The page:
Game of love

It’s one thing to be the wife of a college basketball coach. It’s another to be the mother of three sons who play or have played college basketball.

But it’s rare for a woman to be the wife of her sons’ college coach.

Meet Janette Brubacher, wife of Tabor College coach Don Brubacher and mother of Scott, who played four years at Tabor before graduating in 2003, and Grant and Andy, key contributors to this year’s team.

Walking the tightrope between being a supportive wife of a coach and a loving mother of athletes requires the balance of a circus entertainer.

“It’s nerve racking,” Janette said of her dual roles. “At times it’s very exciting and fun, but it’s also very stressful. It has its ups and downs.”

No one appreciates how she handles the challenge more than the coach himself.

“I would have given up coaching a long time ago if I didn’t have a wife who supported me in this profession,” Don said. “I wouldn’t be coaching if I hadn’t had that support at home because the job is really more difficult than most people imagine.”

Having just celebrated their 29th wedding anniversary, Don and Janette met while they were students at Tabor College.

Since 1978, Don has coached the Bluejays to 352 wins, 12 conference championships and post-season play in 19 of his 22 years.

Through it all, Janette, who works as a student support coordinator at Hillsboro High School, is a beacon of light for her husband, whose profession is often clouded by stress.

The first 17 years of Don’s tenure at Tabor were comparatively simple because Don was the only family member connected to the team.

But when Scott enrolled at Tabor after graduating from HHS, her life as a coach’s wife changed dramatically.

“I’ve tried harder, since the kids started playing for Don, to make a conscious effort to be a ‘mom’ more than a ‘coach’s wife,'” Janette said. “I know there’s only a few years left for me to watch them play, and I don’t want to miss out on that.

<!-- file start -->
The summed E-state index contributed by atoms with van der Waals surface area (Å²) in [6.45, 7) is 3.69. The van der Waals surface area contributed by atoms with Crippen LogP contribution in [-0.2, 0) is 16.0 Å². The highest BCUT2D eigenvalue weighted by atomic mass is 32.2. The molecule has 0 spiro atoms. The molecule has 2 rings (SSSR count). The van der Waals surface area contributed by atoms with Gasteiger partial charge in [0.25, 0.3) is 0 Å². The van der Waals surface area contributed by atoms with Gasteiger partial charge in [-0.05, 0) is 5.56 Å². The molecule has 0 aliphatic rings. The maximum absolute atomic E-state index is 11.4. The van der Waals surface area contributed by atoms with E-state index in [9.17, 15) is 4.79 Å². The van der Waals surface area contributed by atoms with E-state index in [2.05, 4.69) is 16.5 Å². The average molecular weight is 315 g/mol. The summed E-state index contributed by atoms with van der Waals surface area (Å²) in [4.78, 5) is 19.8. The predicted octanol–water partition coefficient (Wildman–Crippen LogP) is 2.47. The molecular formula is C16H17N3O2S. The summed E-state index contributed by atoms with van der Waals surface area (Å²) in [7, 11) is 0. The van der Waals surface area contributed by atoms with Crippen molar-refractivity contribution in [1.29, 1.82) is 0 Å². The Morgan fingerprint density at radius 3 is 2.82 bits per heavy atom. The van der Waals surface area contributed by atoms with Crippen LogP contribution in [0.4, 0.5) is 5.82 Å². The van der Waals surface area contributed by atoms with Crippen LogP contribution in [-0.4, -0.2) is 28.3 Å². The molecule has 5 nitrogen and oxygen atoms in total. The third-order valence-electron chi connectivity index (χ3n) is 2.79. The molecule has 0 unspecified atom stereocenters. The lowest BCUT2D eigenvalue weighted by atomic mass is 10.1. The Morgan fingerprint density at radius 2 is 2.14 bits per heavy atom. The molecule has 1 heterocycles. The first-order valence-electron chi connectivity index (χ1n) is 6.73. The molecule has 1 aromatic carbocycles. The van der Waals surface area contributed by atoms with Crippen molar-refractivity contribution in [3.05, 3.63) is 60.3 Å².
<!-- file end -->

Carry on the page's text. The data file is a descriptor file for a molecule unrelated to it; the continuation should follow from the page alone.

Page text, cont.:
“When my children play I know it’s a game,” she added. “I know they’re not always perfect, and that’s OK. But when you coach, it’s a job, and in order to keep your job you have to win. With the kids playing, I have both dynamics going at once.”

Janette said she can’t forget the advice of a family friend years ago: Don’t get hung up on winning and losing and forget to enjoy watching your kids play.

“Now that the last one only has a couple of years left, that really hits home,” she said.

Janette said she regrets that her husband can’t enjoy their sons’ athletic prowess in the same way she can.

“Even though he’s present at all the games, he doesn’t get to sit back and enjoy the 3-point shot to put the team ahead, or watch them make free throws to give Tabor the lead,” she said. “He’s busy setting up the defense and planning the strategy for the final 10 seconds.

“I feel he misses out on the joy of what they accomplish on the floor.”

Janette’s dual role is further complicated when a game ends with mixed results.

“Our kids can have a really good game, and I can enjoy that,” she said. “But yet if the team doesn’t win, I hurt for them and for Don, too. The kids hurt in a loss just like their dad because, just like him, they’re very competitive.”

On the other hand, a game can result in a win for the team but a sub-par night for their kids. That creates a very different dynamic.

“He’s made comments about mistakes our sons have made in a game, and that’s hard for me to hear even though I know he’s the coach,” she said.

“I want to be supportive of our children, so I’m sure that’s got to be difficult for Don, too. He can’t always be the supportive dad because he has to be the coach.”

When Don added the job of athletic director several years ago, the stress increased.

“I know that having 16 sports to manage-dealing with coaches, budgets, scheduling and issues with players and athletes in other sports-along with all that’s involved in coaching his own sport makes it really tough,” she said.

The success of Tabor’s basketball program during Don’s tenure adds to the pressure, Janette said.

“His expectations increase and the expectations for his program increase because he’s won so much in the past,” she said.